Sol Hoopii "Sol Hoopii In Hollywood -- His First Recordings: 1925" (Grass Skirt, 2007)
There's been an explosion of Sol Hoopii reissues recently, bringing the dazzling showmanship of this legendary Hawaiian steel guitar pioneer back to many happy modern ears. None of the new records dig back as far as this set, which gathers Hoopii's oldest recordings, a series of 78s recorded for the microscopic Los Angeles-based indie, Hollywood Records, in 1925, when Hoopii first moved to California. This disc is a marvel of musical scholarship, since the 78s on Hollywood (and its subsidiaries, Sunset and Silver Screen Records) are among the rarest West Coast 78s, and highly sought-after by collectors. At the time of these recordings, the major labels were just starting to set up shop on the West Coast, and not long afterwards Hoopii signed with the much larger, more powerful Columbia Records. As a result, these first recordings have been out of the public eye for many years, which is a pity, since they show just how good he was, and how advanced his technique and style were, and how seamlessly he fused Hawaiian elements with the jazz and pop of the day. The sound quality is excellent (Grass Skirt, along with Beer Records, put this collection together, and did a stellar job remastering the music) and the musicianship is phenomenal. Also included are several other rare Hawaiian 78s, also released by Hollywood, featuring Dave Mahuka & The Coppock's Hawaiian Quartet, Charles Frederick's Honolulu Syncopators, and guitarist Charles Diamond, whose instrumental "Sleep" is one of the most alluring steel guitar tunes I've ever heard. These records are all extremely rare, and one track, Charles Frederick's "Hello, Aloha, How Are You?", is actually taken from the only known copy in existence, a 78-RPM test acetate that, thankfully, sounds just as good as the records that surround it. This is a wonderful collection, both historically and musically -- collector nerds and Hawaiiana fanatics alike will definitely want to pick it up! (For more info, check out the Grass Skirt label's website.)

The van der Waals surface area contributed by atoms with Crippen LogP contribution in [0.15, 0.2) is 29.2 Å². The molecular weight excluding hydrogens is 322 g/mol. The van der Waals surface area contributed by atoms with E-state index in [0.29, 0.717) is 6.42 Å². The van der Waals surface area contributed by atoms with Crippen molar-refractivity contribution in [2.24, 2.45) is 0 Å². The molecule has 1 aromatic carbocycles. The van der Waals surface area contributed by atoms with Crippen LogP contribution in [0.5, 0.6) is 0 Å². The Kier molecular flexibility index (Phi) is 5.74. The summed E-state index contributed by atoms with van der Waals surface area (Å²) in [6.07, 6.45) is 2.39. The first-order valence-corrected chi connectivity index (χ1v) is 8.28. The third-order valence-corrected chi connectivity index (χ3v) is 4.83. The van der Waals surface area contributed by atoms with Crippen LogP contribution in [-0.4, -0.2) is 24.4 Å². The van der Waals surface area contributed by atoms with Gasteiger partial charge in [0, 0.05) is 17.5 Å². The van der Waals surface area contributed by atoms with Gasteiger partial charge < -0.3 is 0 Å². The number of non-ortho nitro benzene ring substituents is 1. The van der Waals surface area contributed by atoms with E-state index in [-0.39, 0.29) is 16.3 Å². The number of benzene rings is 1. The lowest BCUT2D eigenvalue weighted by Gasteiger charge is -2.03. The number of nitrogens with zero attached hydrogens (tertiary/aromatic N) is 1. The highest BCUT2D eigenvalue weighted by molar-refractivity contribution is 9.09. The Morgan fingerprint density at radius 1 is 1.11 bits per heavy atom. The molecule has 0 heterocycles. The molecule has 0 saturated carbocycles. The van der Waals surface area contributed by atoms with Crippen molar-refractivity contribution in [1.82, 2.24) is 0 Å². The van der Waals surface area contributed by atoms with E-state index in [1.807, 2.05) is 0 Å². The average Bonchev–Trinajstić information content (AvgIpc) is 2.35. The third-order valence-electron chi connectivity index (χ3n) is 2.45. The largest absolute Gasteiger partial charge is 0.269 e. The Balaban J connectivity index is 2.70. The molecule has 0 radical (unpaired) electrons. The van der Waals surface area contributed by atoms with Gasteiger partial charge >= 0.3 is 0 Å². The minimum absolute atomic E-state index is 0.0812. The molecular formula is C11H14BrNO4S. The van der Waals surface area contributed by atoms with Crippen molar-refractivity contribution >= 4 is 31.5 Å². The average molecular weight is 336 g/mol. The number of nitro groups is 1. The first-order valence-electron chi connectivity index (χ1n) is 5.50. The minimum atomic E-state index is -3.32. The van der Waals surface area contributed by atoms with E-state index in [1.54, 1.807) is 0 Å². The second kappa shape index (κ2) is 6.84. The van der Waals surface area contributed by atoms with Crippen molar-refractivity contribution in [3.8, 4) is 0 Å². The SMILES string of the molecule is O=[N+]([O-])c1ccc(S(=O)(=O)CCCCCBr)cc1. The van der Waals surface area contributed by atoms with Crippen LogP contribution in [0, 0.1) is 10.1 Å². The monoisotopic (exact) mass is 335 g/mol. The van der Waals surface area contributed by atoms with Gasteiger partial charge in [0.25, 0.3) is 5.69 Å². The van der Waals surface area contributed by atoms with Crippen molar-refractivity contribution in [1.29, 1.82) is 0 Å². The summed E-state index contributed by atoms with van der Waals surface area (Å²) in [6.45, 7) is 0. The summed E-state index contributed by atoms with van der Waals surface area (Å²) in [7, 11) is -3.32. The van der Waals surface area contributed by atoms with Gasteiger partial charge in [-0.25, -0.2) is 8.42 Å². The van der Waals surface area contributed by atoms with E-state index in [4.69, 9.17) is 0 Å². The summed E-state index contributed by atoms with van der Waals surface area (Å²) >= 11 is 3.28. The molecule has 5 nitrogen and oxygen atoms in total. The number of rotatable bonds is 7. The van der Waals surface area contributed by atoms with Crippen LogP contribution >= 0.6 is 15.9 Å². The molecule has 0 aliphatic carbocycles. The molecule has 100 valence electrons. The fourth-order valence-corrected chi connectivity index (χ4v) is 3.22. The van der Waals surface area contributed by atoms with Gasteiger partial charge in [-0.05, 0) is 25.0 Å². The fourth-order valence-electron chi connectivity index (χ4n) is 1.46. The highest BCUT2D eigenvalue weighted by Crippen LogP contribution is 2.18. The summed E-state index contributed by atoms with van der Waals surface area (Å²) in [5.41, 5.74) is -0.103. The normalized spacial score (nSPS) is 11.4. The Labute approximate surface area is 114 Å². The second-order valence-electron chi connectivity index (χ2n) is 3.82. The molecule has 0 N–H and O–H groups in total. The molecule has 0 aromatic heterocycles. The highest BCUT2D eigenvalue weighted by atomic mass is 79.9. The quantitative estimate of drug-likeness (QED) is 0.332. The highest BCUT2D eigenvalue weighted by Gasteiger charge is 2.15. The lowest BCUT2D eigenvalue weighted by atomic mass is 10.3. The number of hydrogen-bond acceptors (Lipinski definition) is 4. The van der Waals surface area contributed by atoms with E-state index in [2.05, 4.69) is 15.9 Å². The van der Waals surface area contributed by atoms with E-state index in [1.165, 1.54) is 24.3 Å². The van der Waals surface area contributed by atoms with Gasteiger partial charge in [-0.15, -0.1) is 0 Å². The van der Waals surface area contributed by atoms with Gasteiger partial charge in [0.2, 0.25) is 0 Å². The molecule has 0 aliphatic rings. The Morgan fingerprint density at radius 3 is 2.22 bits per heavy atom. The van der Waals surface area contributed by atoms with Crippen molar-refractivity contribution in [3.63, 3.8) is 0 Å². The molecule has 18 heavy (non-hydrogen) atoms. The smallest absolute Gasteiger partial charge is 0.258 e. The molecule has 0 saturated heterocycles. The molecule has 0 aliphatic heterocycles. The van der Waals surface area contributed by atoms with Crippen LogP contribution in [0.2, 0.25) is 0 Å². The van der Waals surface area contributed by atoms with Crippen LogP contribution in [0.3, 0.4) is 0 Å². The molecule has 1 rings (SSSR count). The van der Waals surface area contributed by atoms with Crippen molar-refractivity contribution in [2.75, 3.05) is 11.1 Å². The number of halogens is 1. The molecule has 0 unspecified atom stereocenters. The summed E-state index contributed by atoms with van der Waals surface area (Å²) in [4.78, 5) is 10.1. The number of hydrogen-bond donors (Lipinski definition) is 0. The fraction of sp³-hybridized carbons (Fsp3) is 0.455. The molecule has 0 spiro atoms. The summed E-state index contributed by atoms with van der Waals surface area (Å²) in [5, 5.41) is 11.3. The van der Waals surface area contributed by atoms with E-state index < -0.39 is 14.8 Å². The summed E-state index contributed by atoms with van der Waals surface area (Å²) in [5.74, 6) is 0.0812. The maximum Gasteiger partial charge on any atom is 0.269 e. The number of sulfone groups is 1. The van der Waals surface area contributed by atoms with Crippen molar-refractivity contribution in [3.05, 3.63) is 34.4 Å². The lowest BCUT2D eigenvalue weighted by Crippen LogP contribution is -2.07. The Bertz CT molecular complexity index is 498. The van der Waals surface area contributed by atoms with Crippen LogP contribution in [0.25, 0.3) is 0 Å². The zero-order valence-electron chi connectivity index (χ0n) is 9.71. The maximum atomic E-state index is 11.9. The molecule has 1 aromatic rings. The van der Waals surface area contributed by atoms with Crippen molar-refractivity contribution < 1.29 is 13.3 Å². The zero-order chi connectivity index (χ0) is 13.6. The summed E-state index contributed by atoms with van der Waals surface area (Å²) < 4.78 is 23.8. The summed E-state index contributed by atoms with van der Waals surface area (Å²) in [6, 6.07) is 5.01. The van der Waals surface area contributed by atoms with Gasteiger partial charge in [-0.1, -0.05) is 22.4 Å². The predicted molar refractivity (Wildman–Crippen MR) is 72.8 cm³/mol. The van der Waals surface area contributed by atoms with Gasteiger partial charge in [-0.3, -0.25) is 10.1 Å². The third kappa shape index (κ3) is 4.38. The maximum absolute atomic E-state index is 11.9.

Eileen Ivers "An Nollaig: An Irish Christmas" (Compass, 2007)
A solid, if slick, holiday offering from this Celtic trad-fusion star. A veteran of Cherish The Ladies and the Riverdance troupe, Irish-American fiddler Eileen Ivers has been pushing the envelope for years now, but still has her roots intact... This album has plenty of chestnuts and standards -- "Hark The Herald Angels Sing," "Do You Hear What I Hear?," Vince Guaraldi's "Christmas Time Is Here," etc. -- and several tunes closer to the British/Celtic sensibilities, notably "The Wexford Carol" and the pagan-tinged "Holly Tree" (known to many trad fans through the early work of the Waterson family...) Christmas music tends, in general, to be a bit florid, and this disc is no exception, but for those who don't mind ornately-produced holiday fare, but are looking for a new twist or a slightly different flavor, this Irish-based excursion could be a real treat.

Konono No.1 "Live At Couleur Cafe" (Crammed Disc, 2007)
Awesome! The Konono ensemble cut a wide swath through the world of African pop, but while their studio albums were quite striking, they also had a slightly stiff, contrived air about them. However, this live concert performance is mindblowing, an irresistibly energetic, propulsive burst of musical giddiness and joy. The centerpiece sound is an amplified finger piano that blasts away with full-throttle melody and deliciously gritty electronic distortion. The rest of the band follows suit, with some of the wildest, giddiest party music ever recorded. The band goes at it full tilt boogie, and their audience responds in kind -- this is a crazy-sounding record, but it sure is lots of fun!

Ladysmith Black Mambazo "Ilembe: Honoring Shaka Zulu" (Heads Up Africa, 2007)